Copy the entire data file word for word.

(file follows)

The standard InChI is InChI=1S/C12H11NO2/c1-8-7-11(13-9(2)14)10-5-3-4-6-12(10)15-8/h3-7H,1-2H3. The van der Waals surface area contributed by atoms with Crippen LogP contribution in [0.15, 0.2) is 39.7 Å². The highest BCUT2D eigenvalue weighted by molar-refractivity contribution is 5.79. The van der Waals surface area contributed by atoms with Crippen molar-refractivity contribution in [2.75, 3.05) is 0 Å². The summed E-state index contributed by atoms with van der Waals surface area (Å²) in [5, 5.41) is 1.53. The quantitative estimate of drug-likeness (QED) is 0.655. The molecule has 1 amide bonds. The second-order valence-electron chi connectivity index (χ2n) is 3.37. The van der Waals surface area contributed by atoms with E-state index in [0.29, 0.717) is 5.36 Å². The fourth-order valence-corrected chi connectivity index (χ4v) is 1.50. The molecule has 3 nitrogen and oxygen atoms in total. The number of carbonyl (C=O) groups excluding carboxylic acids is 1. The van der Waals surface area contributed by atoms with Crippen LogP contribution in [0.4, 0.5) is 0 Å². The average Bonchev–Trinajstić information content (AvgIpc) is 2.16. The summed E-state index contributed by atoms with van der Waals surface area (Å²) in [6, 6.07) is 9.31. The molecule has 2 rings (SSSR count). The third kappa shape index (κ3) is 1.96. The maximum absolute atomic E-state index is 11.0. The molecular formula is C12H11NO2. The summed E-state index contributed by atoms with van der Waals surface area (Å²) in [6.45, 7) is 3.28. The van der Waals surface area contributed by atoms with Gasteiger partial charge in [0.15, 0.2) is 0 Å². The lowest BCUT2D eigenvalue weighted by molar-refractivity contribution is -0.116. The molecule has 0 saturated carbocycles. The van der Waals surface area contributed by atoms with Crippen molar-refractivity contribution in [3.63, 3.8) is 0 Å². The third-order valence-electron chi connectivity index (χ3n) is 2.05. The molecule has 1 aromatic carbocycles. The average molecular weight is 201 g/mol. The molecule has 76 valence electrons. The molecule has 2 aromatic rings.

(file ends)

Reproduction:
The standard InChI is InChI=1S/C12H11NO2/c1-8-7-11(13-9(2)14)10-5-3-4-6-12(10)15-8/h3-7H,1-2H3. The van der Waals surface area contributed by atoms with Crippen LogP contribution in [0.15, 0.2) is 39.7 Å². The highest BCUT2D eigenvalue weighted by molar-refractivity contribution is 5.79. The van der Waals surface area contributed by atoms with Crippen molar-refractivity contribution in [2.75, 3.05) is 0 Å². The summed E-state index contributed by atoms with van der Waals surface area (Å²) in [5, 5.41) is 1.53. The quantitative estimate of drug-likeness (QED) is 0.655. The molecule has 1 amide bonds. The second-order valence-electron chi connectivity index (χ2n) is 3.37. The van der Waals surface area contributed by atoms with E-state index in [0.29, 0.717) is 5.36 Å². The fourth-order valence-corrected chi connectivity index (χ4v) is 1.50. The molecule has 3 nitrogen and oxygen atoms in total. The number of carbonyl (C=O) groups excluding carboxylic acids is 1. The van der Waals surface area contributed by atoms with Crippen LogP contribution in [0.4, 0.5) is 0 Å². The average Bonchev–Trinajstić information content (AvgIpc) is 2.16. The summed E-state index contributed by atoms with van der Waals surface area (Å²) in [6, 6.07) is 9.31. The molecule has 2 rings (SSSR count). The third kappa shape index (κ3) is 1.96. The maximum absolute atomic E-state index is 11.0. The molecular formula is C12H11NO2. The summed E-state index contributed by atoms with van der Waals surface area (Å²) in [6.45, 7) is 3.28. The van der Waals surface area contributed by atoms with Gasteiger partial charge in [0.15, 0.2) is 0 Å². The lowest BCUT2D eigenvalue weighted by molar-refractivity contribution is -0.116. The molecule has 0 saturated carbocycles. The van der Waals surface area contributed by atoms with Crippen molar-refractivity contribution in [3.63, 3.8) is 0 Å². The third-order valence-electron chi connectivity index (χ3n) is 2.05. The molecule has 1 aromatic carbocycles. The average molecular weight is 201 g/mol. The molecule has 76 valence electrons. The molecule has 2 aromatic rings.